NJ lawmakers pass bill inspired by APP to stop bad cops sneaking between jobs

By Andrew Ford. Published June 29, 2020.

New Jersey cops won’t be able to hide discipline taken against them from future employers under a measure backed Monday by the Legislature and sent to Gov. Phil Murphy.

The key reform was inspired by Asbury Park Press reporting on persistent police accountability gaps allowing cops with disciplinary problems to cloak them in secrecy as they moved from one police department to another.

The state Senate and Assembly, by unanimous votes, passed bills requiring the transfer of a police officer’s ordinarily secret internal files to a prospective employer when the officer seeks work at another New Jersey police department.

The file, while accessible to the prospective hiring agency, would not be released to the public.

Murphy declined to comment on the bill specifically but said generally: “transparency, we’re big believers in.”

The bill was first filed in 2019 by Gordon Johnson, D-Bergen, the Assembly’s speaker pro tempore, who attended a 2018 public forum on policing held at the Asbury Park Press office in Neptune. He credited that forum as the inspiration for the bill in a statement to the Assembly.

“That is the reason we are trying to ensure that the receiving departments get all the information on transfers from the sending police departments,” Johnson said. “It also shows the importance of having a free press.”

The bill’s sponsors in the state Senate included Declan O’Scanlon, R-Monmouth, who also attended the Asbury Park Press forum.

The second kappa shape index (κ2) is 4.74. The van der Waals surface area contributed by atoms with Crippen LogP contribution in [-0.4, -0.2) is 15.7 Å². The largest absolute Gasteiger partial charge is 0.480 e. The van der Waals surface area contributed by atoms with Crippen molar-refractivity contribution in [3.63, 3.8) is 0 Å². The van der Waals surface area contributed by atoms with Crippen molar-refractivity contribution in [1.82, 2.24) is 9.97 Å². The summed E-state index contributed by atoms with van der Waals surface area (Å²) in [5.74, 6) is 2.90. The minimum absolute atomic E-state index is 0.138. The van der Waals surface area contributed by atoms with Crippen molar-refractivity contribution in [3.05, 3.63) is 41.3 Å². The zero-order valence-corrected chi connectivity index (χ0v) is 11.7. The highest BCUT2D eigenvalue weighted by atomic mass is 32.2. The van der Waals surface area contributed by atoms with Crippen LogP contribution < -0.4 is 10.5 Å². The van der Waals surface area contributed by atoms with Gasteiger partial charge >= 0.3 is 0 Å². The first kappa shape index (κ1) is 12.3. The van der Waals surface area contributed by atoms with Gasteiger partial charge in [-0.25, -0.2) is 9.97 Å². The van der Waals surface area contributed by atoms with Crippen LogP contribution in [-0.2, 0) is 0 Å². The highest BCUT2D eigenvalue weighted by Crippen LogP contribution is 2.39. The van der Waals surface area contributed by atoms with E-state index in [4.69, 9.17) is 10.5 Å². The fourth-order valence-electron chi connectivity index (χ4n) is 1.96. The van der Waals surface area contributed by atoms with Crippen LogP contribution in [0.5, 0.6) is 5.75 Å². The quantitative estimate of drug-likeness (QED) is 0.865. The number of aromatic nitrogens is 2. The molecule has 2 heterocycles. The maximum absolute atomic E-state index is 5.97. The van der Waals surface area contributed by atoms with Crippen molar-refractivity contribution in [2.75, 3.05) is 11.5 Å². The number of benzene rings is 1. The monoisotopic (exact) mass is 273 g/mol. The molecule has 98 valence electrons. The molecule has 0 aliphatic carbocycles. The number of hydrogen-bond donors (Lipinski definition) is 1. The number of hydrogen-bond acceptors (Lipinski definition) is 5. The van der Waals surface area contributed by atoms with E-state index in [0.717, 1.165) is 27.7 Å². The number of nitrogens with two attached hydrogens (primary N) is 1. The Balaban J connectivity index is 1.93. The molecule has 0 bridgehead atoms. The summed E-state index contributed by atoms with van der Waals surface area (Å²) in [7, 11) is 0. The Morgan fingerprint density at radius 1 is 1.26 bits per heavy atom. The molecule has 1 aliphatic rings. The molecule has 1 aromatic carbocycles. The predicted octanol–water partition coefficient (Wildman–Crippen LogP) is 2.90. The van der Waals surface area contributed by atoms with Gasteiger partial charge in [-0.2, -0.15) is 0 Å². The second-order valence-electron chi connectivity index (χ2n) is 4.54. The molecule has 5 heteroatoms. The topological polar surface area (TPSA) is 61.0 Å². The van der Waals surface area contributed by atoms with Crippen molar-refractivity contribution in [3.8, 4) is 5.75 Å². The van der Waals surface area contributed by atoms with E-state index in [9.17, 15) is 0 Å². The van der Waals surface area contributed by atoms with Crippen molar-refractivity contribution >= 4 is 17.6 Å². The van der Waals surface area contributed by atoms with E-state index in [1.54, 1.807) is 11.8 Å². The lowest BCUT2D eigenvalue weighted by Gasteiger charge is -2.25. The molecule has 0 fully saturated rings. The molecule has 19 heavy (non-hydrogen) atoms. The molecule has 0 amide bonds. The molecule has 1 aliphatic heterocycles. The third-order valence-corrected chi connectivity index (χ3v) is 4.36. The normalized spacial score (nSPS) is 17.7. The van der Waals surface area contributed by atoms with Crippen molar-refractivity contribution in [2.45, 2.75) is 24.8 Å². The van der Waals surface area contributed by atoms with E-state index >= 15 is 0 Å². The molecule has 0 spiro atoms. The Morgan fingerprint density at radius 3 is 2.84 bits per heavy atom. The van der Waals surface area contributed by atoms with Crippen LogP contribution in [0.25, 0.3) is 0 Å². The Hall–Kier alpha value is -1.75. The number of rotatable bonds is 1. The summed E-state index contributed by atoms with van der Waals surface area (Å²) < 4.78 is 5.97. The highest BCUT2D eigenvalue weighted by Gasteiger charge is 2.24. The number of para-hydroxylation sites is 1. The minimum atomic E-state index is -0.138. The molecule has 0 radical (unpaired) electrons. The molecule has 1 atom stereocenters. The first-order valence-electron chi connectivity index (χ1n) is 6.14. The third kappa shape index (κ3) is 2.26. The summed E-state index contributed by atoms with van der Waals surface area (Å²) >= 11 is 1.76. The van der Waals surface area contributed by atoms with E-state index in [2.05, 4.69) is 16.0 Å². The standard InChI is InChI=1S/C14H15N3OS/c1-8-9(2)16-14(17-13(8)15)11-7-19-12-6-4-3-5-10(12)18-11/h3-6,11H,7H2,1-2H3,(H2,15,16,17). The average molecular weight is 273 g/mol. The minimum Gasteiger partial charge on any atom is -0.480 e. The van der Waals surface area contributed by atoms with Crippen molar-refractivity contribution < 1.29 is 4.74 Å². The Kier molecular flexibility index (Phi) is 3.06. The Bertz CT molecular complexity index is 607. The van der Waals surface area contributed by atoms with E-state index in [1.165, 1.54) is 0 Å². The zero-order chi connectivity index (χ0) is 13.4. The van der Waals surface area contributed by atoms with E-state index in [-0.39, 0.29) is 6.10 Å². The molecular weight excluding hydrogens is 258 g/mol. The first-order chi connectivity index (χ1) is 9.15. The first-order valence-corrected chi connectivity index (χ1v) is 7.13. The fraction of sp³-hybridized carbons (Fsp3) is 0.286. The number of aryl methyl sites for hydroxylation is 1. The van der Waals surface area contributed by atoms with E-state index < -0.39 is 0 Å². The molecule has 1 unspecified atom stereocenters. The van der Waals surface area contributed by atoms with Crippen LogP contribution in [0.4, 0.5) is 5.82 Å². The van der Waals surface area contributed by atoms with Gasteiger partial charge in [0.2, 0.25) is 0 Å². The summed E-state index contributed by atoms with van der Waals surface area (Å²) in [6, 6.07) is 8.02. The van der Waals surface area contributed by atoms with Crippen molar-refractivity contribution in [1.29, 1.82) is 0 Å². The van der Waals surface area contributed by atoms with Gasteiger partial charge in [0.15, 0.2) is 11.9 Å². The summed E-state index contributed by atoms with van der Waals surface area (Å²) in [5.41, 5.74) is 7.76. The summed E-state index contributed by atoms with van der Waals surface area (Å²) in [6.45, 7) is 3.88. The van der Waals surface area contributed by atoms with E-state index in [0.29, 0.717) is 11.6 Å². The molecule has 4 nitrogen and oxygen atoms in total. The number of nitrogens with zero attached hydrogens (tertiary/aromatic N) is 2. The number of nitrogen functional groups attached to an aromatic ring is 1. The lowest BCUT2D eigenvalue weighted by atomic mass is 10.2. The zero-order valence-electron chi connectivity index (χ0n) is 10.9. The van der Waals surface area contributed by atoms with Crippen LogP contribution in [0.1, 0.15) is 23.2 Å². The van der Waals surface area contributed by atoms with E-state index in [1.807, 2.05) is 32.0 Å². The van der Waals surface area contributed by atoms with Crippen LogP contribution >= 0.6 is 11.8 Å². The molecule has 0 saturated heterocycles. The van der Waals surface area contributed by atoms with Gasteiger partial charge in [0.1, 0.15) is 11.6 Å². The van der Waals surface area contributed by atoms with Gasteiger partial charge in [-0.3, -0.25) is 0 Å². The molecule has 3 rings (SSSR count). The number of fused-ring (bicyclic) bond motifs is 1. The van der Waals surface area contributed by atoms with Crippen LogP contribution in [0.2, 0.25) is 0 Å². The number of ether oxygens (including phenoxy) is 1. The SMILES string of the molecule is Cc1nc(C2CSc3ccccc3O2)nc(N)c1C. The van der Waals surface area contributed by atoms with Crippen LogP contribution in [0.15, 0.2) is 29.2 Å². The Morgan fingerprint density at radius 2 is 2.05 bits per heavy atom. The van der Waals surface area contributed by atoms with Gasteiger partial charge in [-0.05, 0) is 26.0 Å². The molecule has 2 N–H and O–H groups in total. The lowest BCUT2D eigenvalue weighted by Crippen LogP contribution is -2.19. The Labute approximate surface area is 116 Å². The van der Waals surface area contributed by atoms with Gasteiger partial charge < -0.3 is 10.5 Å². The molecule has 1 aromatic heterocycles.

“When there’s hiring going on of these critical front line personnel, who are going to directly interface with one’s residents and carry guns, the previous record should be an open book for the hiring authority,” O’Scanlon said. 

The measure would preserve an internal affairs policy change made in December by Attorney General Gurbir Grewal that, otherwise, could have been undone by a successor. 

The bill addresses a loophole identified by the Press: police departments frequently resolve an officer’s discipline with a taxpayer-funded payout and a binding agreement that the officer would resign in exchange for the department agreeing to give the officer a neutral reference for future employers.

The agreement typically involves a pledge to simply confirm the dates of the officer’s employment if a new department calls and not mention the alleged past misconduct. In 2018, the Asbury Park Press uncovered 68 officers with disciplinary issues who were allowed to resign, at least three of whom found new jobs as cops.

The Attorney General’s December revisions to internal affairs policy discouraged such agreements. The measure backed Monday would go a step further, declaring contracts preventing a police department from sharing an officer’s files with another agency “against public policy and unenforceable.”